Date: March 4, 2016
Venue: The Queen’s Hall, Edinburgh, Scotland
Concert review by Fiona Mactaggart
It is hard to imagine a more fitting venue for Tord Gustavsen’s latest offering, than the contained Georgian elegance of The Queen’s Hall on Edinburgh’s south-side, and its still, very listening local audience.
Though this is not his first visit to Edinburgh, Gustavsen’s whispered introductions are helpful given his new direction: replacing the bass in his piano, bass and drums trio of yore, is the German- Afghan singer, Simin Tander. Since the success of his 2003 album Changing Places, a mix of Norwegian hymns and classic jazz, Gustavsen’s music has consistently impressed with its increasing minimalist, textural and reflective qualities.
However today’s gig takes this to the next level, as the trio presents songs from the latest album, What was Said: in the main, Norwegian hymns sung in Pashto and as Gustavsen put it, “freed from Protestant restraint”, intermixed with Sufi Rumi’s poetry sung in English. This unique mixing of Norwegian hymns, vaguely familiar to a Scottish audience, with the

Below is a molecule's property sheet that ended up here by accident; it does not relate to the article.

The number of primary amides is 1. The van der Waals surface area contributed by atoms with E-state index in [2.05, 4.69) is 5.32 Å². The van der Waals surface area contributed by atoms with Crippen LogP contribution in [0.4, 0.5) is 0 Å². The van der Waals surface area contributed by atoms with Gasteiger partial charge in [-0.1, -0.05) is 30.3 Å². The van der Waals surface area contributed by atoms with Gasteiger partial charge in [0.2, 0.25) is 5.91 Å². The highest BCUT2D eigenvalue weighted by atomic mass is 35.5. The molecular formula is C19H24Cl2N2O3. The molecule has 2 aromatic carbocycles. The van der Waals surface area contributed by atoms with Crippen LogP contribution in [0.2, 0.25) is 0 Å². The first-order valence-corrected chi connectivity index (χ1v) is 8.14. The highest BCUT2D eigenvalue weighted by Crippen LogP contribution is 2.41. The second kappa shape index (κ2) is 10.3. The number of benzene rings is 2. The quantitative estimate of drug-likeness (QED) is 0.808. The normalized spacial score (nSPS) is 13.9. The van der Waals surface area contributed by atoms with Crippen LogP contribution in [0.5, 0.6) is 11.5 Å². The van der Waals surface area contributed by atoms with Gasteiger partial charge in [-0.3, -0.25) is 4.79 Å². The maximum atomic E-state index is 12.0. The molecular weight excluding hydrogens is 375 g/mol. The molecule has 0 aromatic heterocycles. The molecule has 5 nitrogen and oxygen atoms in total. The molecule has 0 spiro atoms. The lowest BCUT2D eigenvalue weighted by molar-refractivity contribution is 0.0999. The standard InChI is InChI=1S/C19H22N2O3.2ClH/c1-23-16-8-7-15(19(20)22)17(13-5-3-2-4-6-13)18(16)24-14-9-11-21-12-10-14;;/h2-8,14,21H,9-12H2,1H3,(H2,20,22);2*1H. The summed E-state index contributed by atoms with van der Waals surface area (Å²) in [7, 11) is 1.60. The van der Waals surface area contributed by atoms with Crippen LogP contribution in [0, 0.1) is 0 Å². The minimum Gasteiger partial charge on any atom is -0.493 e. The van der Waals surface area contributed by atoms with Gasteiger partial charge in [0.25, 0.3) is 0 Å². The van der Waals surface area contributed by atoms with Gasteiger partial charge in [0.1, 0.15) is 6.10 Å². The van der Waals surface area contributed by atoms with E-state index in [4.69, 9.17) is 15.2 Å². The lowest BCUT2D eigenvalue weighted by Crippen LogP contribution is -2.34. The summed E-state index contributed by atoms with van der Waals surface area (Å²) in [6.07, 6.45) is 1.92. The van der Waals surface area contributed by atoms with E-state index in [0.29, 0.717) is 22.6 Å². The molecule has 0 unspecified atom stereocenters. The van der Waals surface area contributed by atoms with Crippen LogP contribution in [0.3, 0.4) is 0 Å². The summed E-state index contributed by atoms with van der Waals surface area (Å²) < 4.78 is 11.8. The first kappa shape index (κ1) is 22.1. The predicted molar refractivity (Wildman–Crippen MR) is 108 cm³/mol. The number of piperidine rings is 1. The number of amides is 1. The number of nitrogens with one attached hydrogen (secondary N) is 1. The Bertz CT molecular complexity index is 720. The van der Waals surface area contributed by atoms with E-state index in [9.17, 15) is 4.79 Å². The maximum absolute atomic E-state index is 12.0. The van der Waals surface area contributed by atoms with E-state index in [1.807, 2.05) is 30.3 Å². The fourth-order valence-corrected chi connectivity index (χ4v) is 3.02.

less familiar Pashto and Sufi poetry, intrigues.
So tonight the Nordic cool contrasts interestingly with the sensuous intensity of Tander, flamboyant in red dress. Center stage, her delivery ranges from whispered wisps of sound, through finely articulated hymns, to occasional intense moans and vocal expulsions. The precision and timbre are especially striking.
Meanwhile drummer Jarle Vespestad, long term collaborator with Gustavsen, offers the subtle textural support we expect from him, though in duet with Gustavsen, the romping gospel ‘Rull’ proves a crowd – pleaser, it’s groove and maximalism offering timely contrast.
As for Gustavsen, between gentle explorations of some lovely hymn melodies, he for the most part offers slight, at times skeletal support for the vocals, but with such delicate intensity that every note seems to take on special significance. A sheen of piano-linked synthesizer now evokes the feel of a church service, later on a hint of Star Treky transcendence.
Overall this trans-cultural feast proffers a deeply satisfying audience experience, and though somewhere billed as ‘religious jazz’, for this reviewer, the sacred and profane seem in pleasing balance. Touring widely over the next 5 months, this is one not to miss.